I don't see how that's a defensible position. In both cases it's emotionally disturbing footage of a specific person's death.

I can't bear see that video - but one thing do I know. Sure, we are used to see Hollywood delivering murderings and execution representations by and large, but in the end you know it's all fiction and special effects. Not on cases like Pearl's video - where you know it's all for real, the suffering, the horrible, searing pains of an awful death, live on your screen. It's still one of the most distressing things for me ever, so I wonder how can any civilized person, out of sick and morbid curiosity, become addicted to this kind of material.

Sorry, not the best topic to stomp into when taking coffee in the morning...
posted by betobeto at 9:02 AM on May 24, 2002


Most Americans have no problem whatsoever accepting that, these bodies of nameless innocent Afghans, because most Americans believe the bombing was justified in striking at supporters of terrorism.

Because in a war each party thinks they're right and the other's wrong.

that's the real quid of the question
posted by betobeto at 9:07 AM on May 24, 2002


I think that the best arguement I could make for people being able to see the video is the fact that you don't actually see Pearl being murdered in that video

I am choosing not to watch, but from what I have heard from others who have, that the CJ video linked above is unedited and complete. I have no problem with an edited version, without the murder, but would find an unedited version excessive and needless. Can someone tell me what version is being directly linked to here?
posted by adampsyche at 9:21 AM on May 24, 2002


... unintentional civilian casualties and purposeful acts of terroristic murder are two different things, and therefore evoke two different responses.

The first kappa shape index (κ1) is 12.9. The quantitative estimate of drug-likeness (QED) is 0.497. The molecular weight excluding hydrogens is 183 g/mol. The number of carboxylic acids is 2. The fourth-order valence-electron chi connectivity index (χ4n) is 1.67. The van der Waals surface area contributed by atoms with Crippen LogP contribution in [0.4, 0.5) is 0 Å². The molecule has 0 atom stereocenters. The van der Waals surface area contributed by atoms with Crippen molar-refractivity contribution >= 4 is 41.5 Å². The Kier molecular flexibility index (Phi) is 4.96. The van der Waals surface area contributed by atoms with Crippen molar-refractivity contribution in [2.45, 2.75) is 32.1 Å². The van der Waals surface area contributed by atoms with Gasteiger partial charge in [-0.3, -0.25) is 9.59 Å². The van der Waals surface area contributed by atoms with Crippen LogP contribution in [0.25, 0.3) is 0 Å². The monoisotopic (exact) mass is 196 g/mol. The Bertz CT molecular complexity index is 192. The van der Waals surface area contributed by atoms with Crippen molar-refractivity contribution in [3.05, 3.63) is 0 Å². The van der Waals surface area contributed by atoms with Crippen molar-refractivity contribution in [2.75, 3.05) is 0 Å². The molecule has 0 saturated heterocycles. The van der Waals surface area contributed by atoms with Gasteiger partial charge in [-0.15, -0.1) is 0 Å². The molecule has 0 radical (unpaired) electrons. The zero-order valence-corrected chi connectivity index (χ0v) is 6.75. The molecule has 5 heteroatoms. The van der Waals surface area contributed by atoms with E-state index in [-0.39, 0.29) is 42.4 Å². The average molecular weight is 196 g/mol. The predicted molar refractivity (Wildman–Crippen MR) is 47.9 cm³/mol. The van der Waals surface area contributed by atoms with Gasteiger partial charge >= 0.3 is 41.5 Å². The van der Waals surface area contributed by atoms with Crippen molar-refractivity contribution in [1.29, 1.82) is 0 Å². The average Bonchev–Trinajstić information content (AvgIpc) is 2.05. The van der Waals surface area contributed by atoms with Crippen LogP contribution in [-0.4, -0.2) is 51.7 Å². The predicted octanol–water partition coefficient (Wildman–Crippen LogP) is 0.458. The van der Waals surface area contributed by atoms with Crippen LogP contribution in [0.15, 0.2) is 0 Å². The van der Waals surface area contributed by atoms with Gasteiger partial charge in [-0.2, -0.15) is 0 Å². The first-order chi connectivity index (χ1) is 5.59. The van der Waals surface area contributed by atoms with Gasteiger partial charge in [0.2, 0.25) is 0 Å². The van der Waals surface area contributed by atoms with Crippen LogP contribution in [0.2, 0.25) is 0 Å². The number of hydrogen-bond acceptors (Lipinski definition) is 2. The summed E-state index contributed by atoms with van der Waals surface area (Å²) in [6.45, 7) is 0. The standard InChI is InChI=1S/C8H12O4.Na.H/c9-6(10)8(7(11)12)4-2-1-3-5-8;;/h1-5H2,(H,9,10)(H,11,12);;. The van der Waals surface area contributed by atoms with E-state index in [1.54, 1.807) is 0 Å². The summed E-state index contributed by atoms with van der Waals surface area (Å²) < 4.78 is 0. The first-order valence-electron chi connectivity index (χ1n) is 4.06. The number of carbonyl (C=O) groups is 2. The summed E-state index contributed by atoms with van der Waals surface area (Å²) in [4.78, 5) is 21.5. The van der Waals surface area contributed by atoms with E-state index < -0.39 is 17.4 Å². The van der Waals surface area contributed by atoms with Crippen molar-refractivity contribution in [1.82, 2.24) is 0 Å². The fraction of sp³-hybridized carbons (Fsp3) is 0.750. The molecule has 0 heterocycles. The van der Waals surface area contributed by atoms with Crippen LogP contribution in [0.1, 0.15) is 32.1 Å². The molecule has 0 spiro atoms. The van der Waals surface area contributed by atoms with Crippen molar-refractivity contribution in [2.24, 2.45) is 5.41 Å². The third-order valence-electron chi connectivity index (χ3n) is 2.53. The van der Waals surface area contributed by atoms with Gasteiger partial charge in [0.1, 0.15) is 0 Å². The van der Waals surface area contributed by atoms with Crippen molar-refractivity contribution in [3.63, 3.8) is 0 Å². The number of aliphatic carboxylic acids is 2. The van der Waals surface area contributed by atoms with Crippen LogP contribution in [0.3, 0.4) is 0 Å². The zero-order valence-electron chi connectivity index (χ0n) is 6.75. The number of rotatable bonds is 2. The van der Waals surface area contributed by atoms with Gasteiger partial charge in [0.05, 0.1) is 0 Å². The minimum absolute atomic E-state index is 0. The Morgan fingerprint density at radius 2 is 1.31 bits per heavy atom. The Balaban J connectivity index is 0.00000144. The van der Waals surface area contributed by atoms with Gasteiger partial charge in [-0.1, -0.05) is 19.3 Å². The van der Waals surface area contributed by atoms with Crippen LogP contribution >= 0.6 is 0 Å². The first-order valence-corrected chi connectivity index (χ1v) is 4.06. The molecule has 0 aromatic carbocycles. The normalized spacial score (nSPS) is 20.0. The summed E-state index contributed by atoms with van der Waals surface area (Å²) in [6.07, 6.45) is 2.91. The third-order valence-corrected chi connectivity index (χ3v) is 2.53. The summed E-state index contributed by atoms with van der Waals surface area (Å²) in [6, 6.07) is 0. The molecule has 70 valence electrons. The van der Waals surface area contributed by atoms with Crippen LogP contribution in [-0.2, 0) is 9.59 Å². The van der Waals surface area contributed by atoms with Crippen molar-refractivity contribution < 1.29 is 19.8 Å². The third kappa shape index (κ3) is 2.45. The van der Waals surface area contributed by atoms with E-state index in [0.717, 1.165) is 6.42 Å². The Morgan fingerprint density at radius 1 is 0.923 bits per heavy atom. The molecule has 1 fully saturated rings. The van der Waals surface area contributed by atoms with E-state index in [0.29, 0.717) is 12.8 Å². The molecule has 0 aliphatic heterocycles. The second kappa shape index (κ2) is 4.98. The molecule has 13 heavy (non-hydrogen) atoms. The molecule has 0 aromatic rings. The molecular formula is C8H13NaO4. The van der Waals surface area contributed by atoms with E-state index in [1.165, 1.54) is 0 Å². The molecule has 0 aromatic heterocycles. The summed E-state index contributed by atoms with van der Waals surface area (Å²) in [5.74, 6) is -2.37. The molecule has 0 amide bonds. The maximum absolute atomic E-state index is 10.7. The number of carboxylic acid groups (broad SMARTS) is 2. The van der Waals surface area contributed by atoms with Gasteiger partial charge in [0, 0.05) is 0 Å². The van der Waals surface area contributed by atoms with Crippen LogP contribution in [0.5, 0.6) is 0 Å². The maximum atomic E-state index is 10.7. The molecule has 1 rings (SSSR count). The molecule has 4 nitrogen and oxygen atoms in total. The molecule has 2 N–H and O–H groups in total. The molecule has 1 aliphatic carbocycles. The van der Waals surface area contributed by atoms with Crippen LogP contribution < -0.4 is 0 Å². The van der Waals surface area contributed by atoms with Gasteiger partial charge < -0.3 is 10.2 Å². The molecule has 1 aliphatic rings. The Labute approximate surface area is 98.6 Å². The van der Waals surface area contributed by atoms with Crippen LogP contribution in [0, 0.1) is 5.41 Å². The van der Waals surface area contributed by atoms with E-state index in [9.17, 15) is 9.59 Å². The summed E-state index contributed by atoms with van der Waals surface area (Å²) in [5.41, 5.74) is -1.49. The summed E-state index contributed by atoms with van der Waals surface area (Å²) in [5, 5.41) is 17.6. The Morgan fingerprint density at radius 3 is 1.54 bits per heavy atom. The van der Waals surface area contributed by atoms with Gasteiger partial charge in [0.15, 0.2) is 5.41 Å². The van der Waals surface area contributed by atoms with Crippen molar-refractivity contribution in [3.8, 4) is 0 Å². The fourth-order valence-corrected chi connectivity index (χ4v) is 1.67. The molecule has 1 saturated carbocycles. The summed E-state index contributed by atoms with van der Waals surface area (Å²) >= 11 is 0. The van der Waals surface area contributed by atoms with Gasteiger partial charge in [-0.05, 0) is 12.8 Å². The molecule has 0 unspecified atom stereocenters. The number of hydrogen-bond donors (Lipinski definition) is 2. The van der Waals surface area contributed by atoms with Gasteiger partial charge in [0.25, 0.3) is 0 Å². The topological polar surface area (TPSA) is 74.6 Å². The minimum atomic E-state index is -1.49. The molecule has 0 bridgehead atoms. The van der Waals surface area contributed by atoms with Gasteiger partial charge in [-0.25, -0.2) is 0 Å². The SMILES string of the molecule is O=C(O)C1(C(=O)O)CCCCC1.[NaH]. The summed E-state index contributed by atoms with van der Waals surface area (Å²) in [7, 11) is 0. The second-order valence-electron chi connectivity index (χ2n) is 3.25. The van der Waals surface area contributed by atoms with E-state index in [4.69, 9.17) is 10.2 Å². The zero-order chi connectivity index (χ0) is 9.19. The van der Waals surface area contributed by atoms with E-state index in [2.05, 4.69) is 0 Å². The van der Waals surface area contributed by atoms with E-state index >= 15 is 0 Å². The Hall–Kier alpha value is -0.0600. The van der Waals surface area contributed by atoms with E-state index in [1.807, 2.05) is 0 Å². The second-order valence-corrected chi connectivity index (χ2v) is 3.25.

When the U.S. decides to launch a widespread, sustained bombing campaign, we know we'll kill people we didn't mean to, people who didn't do anything. The only "unintentional" part is who precisely will draw the short straw.

A bombing campaign that we know will kill innocent people we didn't personally select is on a higher moral plane than deliberately killing selected people like Pearl? How much higher? In an American court, the term of art would be homicide vs. negligent homicide or manslaughter - lesser crimes but still wrong.

I'm not arguing that the U.S. military is morally equivalent to terrorists. Despite the body count, I don't think they are. I am arguing that the way Pearl died doesn't provide insight into the race, religion or nationality of his murderers.
posted by sacre_bleu at 9:22 AM on May 24, 2002


It's a process of actually revelling in the death and suffering of their victims. Let's face it, even the Nazis adopted more humane methods of killing than (some) Muslim extremists are practising today.